As you probably saw from yesterday’s Dow volatility, the markets are real unsettled, with respect to the global economy. Significantly predominating the news is the Euro situation, and the growing concern and belief that the economic “package” offered to Greece (implied to others, if needed) isn’t going to be enough. The scrutiny on Greece shifted first to other nations, and when they flinched, concern grew for global uncertainty.

The lower house of Germany’s  parliament voted 390 to 72 today in favor of Germany’s share of the 110 billion-euro lifeline. But the markets are rattled, even with this news. And even with the affirmative vote, there are questions within Germany. But (correctly) they see no alternative — short of a dissolution of the Euro community back to independent countries. Perhaps best expressed is Finance Minister Wolfgang Schaeuble to lawmakers saying the aid package is essential for the euro’s stability and the entire EU’s future. “We have no better alternative,” he said. “Any other way would be more expensive and more dangerous.” 

But, as you saw in the US stock market yesterday, people are on edge. The now-understood reason for the 1,000 point rout, was a “human error” of a too-large of a sale. What this probably means is this: Someone put in a buy order for $25 lower than market price, on a flyer. And someone (not paying attention) probably accepted a “sell at market” — accepting that unrealistic, $25 lower-than-should’ve-been order — thus registering a sale at a significant drop. Now, this kind of thing happens all the time, and usually they even drop that sale from the charting. But what’s significant to me is what happened to the rest of the market as a result of this. It points out to me simply how on edge the investment community is with regard to a position at this point. An error shouldn’t have triggered a 9% rout in the Dow. And that it did is indicative of the larger picture, to me.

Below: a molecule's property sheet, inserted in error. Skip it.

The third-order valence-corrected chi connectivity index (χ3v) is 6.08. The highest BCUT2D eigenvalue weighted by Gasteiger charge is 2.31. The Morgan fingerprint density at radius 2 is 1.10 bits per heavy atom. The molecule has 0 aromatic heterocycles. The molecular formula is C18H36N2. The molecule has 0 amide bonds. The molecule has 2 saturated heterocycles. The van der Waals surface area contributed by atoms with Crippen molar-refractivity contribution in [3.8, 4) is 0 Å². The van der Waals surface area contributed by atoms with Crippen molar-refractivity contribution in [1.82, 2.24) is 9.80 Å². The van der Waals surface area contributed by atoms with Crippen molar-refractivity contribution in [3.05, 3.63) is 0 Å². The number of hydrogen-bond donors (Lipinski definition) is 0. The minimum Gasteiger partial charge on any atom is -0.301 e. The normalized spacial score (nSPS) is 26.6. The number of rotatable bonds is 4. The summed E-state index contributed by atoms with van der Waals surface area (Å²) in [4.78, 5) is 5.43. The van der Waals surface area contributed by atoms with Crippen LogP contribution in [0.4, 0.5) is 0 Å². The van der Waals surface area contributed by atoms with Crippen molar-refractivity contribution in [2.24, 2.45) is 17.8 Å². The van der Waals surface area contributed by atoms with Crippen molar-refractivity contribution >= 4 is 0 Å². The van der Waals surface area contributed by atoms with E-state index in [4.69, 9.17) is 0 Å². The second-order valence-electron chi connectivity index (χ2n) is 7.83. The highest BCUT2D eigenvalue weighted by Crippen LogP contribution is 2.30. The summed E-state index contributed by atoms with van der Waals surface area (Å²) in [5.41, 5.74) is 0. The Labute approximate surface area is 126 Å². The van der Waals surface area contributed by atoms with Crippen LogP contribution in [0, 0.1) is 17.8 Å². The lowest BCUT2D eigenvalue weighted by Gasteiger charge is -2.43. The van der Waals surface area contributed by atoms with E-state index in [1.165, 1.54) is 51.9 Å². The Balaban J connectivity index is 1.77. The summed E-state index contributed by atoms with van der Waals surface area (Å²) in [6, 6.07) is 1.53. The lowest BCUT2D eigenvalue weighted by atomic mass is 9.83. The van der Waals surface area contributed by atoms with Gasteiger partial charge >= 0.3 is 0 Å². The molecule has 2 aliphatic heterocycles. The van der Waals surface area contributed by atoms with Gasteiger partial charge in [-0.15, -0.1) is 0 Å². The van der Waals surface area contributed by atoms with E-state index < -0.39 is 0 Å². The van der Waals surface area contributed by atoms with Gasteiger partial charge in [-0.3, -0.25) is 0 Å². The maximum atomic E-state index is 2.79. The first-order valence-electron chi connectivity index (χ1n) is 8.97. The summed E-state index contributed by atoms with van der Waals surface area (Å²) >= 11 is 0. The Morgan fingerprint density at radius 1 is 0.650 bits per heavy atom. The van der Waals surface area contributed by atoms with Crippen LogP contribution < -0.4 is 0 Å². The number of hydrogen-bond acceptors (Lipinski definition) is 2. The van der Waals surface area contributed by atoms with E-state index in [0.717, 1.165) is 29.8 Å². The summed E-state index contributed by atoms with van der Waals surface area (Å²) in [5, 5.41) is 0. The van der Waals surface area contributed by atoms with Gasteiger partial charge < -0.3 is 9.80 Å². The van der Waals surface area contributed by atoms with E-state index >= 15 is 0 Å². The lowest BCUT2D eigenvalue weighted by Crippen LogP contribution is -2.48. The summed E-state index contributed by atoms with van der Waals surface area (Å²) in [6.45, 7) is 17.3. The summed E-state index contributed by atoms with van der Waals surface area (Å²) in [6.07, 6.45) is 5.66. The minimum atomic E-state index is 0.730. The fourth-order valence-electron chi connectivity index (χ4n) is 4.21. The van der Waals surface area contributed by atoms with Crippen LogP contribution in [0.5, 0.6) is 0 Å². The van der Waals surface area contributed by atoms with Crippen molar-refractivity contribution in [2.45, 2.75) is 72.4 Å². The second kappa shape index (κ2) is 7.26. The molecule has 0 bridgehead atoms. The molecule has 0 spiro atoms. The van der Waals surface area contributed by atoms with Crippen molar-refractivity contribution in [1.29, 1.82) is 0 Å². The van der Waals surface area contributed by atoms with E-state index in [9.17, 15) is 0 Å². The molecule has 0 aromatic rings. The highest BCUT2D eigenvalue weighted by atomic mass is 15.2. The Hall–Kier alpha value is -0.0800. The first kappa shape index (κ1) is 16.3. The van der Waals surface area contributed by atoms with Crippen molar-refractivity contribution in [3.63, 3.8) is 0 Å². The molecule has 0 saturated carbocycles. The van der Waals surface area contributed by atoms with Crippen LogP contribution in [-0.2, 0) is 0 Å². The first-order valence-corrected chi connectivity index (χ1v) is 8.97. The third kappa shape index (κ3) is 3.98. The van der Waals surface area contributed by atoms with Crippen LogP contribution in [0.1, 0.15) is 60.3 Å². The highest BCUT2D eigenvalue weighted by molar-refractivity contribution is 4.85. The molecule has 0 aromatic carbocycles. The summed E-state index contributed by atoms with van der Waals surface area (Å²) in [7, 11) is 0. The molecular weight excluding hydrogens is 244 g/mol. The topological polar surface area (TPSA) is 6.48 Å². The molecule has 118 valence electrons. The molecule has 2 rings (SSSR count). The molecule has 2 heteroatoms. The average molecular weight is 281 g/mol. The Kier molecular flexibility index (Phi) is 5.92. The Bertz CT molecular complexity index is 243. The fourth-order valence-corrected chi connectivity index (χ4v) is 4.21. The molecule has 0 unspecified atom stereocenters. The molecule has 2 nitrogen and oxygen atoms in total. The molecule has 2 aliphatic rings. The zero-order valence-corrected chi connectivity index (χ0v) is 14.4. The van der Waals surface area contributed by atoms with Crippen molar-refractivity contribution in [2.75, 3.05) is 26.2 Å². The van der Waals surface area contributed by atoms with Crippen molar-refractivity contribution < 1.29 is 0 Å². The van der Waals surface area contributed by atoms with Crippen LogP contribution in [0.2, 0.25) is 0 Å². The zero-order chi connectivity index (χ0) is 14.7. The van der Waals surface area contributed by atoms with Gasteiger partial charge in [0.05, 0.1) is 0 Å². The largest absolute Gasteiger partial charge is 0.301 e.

All of this moved money from riskier (stocks, plus the whole of Europe) to US Treasuries and bonds. And the demand drove the prices up — and the interest rate yields significantly down. Now, from a market point of view, “safe haven” moves usually don’t last long, and unwind very quickly.  But this may be more than a simply “blip” on the screen. It may take some time for the markets overseas to settle — and in the meantime, such angst will flow money to bonds, continuing to lower interest rates. There is no reason on the radar screen to move to lock today. –But expect volatility. A lot of money flowed into this condition yesterday — from a lot of nervous people. And it could nervously flip back and forth significantly before this is yet fully settled.

From a technical point of view, Treasuries and Bonds are “bullish”, and moving into an accelerating rally. (Bullish for Treasuries means bearish–down–for interest rates.) The technical turn points could see this yet go to near 3.0%: Technically, there may be 1-3 days of “corrective” action, but anything sustained under 3.5% will likely indicate lower yet. Indicator “turn points” are, anything under 3.3% will likely go to 3.2%, and anything over 3.55% will signal a reversal of recent trend toward a higher interest rate.

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